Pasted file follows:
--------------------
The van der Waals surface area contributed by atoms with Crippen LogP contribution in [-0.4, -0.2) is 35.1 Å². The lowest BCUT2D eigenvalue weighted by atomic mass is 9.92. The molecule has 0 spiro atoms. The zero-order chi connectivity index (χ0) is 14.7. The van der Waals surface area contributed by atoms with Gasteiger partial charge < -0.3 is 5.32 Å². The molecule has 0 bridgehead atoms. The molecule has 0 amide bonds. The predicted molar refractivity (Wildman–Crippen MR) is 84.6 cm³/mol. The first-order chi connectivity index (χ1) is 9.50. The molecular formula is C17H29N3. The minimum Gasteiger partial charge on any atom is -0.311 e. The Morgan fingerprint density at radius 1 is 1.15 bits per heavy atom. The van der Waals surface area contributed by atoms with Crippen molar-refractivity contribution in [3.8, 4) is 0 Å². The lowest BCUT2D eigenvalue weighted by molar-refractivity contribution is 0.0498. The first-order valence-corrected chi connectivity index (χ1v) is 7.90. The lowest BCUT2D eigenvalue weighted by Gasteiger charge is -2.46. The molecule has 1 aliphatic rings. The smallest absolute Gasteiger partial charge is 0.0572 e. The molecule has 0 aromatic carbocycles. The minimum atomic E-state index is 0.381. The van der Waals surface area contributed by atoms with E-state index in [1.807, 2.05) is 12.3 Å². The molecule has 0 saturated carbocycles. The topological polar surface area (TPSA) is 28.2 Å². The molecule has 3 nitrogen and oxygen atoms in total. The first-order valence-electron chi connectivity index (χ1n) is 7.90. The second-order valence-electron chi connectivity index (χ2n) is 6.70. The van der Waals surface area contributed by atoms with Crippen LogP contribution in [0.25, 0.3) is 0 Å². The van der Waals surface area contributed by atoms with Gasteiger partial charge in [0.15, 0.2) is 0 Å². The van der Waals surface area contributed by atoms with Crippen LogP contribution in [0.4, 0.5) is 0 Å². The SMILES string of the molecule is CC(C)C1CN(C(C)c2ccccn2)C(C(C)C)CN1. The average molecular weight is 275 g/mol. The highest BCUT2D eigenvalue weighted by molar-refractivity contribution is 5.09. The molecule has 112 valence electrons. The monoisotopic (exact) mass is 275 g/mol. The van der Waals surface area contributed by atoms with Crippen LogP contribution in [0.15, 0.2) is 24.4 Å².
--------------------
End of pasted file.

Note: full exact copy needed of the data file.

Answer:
The van der Waals surface area contributed by atoms with Crippen LogP contribution in [-0.4, -0.2) is 35.1 Å². The lowest BCUT2D eigenvalue weighted by atomic mass is 9.92. The molecule has 0 spiro atoms. The zero-order chi connectivity index (χ0) is 14.7. The van der Waals surface area contributed by atoms with Gasteiger partial charge < -0.3 is 5.32 Å². The molecule has 0 bridgehead atoms. The molecule has 0 amide bonds. The predicted molar refractivity (Wildman–Crippen MR) is 84.6 cm³/mol. The first-order chi connectivity index (χ1) is 9.50. The molecular formula is C17H29N3. The minimum Gasteiger partial charge on any atom is -0.311 e. The Morgan fingerprint density at radius 1 is 1.15 bits per heavy atom. The van der Waals surface area contributed by atoms with Crippen molar-refractivity contribution in [3.8, 4) is 0 Å². The lowest BCUT2D eigenvalue weighted by molar-refractivity contribution is 0.0498. The first-order valence-corrected chi connectivity index (χ1v) is 7.90. The lowest BCUT2D eigenvalue weighted by Gasteiger charge is -2.46. The molecule has 1 aliphatic rings. The smallest absolute Gasteiger partial charge is 0.0572 e. The molecule has 0 aromatic carbocycles. The minimum atomic E-state index is 0.381. The van der Waals surface area contributed by atoms with E-state index in [1.807, 2.05) is 12.3 Å². The molecule has 0 saturated carbocycles. The topological polar surface area (TPSA) is 28.2 Å². The molecule has 3 nitrogen and oxygen atoms in total. The first-order valence-electron chi connectivity index (χ1n) is 7.90. The second-order valence-electron chi connectivity index (χ2n) is 6.70. The van der Waals surface area contributed by atoms with Crippen LogP contribution in [0.25, 0.3) is 0 Å². The van der Waals surface area contributed by atoms with Gasteiger partial charge in [0.15, 0.2) is 0 Å². The van der Waals surface area contributed by atoms with Crippen LogP contribution in [0.4, 0.5) is 0 Å². The SMILES string of the molecule is CC(C)C1CN(C(C)c2ccccn2)C(C(C)C)CN1. The average molecular weight is 275 g/mol. The highest BCUT2D eigenvalue weighted by molar-refractivity contribution is 5.09. The molecule has 112 valence electrons. The monoisotopic (exact) mass is 275 g/mol. The van der Waals surface area contributed by atoms with Crippen LogP contribution in [0.15, 0.2) is 24.4 Å².